- Photo Imaging
- Personality type:
- Producing a permanent visual record of accidents and crime scenes for use as evidence in court, and for measurement and analysis
Is this role right for me?
To do this role, you will need to:
- have a thorough grasp of photographic principles, particularly those involving non-standard techniques, such as high-intensity and low-level aerial imaging
- have excellent technical skills in photo imaging
- appreciate the importance of your work
- take a precise approach to image and data recording
- be highly organised
- pay close attention to detail
- use the best equipment and techniques for each different environment and lighting condition
- capture images that have maximum depth of field, are free from distortion and are in sharp focus
- have a solid grounding in police methods
- possess a sound understanding of anatomy
- take images that record the appearance of physical evidence without appealing to the emotions of those judging a case
- keep detailed records of the location the image was taken, the type of camera and lens used, and whether flash or artificial lights were used
- have good communication skills in dealing with a wide range of professionals
- demonstrate tact and discretion in dealing with victims of crime
What does a Forensic Photographer do?
Forensic Photographers produce a permanent visual record of accidents and crime scenes for use as evidence in court. Forensic photographs are used for measurement or analysis, to accompany forensic reports, articles or research papers.
They must be able to produce detailed recordings of all the available evidence at the scene, including overview photographs as well as accurate images of tyre marks, fingerprints, footprints, blood spatters, bullet holes and other unique evidence.
They must also be able to take detailed photographs of injuries sustained through accidents or assaults and may be required to photograph dead bodies. Much of the work is routine, but it can be emotionally distressing.
Forensic photography is an integral part of criminal investigation procedures throughout the world. Photographers must therefore follow a standard methodology and produce images to a rigorous technical standard so that they can be used as evidence in hearings, tribunals and court proceedings. Forensic Photographers are expected to work efficiently in distressing and challenging environments, without disturbing evidence or interfering with the work of other investigators.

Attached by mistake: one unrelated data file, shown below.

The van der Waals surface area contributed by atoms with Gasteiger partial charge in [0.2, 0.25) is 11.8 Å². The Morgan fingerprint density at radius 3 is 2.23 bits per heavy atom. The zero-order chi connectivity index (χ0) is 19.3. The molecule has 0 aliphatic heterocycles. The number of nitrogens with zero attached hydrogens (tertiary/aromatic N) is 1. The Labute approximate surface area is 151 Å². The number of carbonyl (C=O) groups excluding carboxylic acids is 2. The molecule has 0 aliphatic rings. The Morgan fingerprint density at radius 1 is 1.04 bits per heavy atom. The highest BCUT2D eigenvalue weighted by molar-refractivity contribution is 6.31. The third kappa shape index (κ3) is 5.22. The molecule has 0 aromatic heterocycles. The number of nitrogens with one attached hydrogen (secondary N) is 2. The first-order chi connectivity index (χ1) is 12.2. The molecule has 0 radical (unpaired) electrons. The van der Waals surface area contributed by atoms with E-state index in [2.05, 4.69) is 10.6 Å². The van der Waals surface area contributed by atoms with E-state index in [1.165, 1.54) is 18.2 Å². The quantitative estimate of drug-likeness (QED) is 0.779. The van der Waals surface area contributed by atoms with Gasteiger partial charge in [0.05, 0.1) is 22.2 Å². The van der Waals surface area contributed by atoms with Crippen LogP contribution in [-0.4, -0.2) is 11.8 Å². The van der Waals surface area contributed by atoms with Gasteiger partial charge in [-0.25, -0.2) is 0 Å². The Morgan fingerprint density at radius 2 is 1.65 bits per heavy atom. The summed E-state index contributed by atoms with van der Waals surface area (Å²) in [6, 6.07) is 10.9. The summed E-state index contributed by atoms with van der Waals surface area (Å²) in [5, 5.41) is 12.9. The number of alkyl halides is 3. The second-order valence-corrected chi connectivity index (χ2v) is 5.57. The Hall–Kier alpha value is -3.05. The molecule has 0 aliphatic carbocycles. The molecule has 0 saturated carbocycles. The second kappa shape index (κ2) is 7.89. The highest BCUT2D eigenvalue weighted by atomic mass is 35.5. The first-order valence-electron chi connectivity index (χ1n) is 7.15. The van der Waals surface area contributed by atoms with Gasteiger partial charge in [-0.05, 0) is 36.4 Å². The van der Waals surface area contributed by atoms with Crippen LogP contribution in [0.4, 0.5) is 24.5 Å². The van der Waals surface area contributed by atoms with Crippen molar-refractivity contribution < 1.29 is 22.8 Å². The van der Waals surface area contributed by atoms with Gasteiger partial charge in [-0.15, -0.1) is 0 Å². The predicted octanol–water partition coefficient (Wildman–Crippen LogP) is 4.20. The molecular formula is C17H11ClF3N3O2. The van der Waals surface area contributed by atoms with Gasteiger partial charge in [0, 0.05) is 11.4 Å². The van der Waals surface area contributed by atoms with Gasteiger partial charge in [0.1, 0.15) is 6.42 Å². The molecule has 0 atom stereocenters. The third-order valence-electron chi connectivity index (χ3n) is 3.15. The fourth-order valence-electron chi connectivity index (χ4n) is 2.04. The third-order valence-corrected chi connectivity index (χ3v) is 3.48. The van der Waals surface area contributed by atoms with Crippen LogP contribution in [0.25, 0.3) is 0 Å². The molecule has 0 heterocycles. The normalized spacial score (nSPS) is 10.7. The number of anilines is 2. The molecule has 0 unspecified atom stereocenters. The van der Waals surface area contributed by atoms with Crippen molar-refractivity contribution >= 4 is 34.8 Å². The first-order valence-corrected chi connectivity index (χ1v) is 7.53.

Many Forensic Photographers are forensic scientists employed directly by the police or a specialist forensic services company. They work pre-defined shifts, are part of an on-call rota and enjoy the benefits of a salaried post. There are also other independent Forensic Photographers who provide services to lawyers, insurance companies and some police forces. However, most of these will have worked as Forensic Photographers with a police force or the Forensic Science Service before branching out on their own.
Will I need a qualification?
To become a Forensic Photographer, you will normally start out as a Crime Scene Investigator (CSI) or a Scene of Crime Officer (SOCO). The qualifications you will need to gain work as a CSI or SOCO are good passes at GCSE or Standard Grade, including English and either science or maths, and at least one A-level or Higher in a science subject.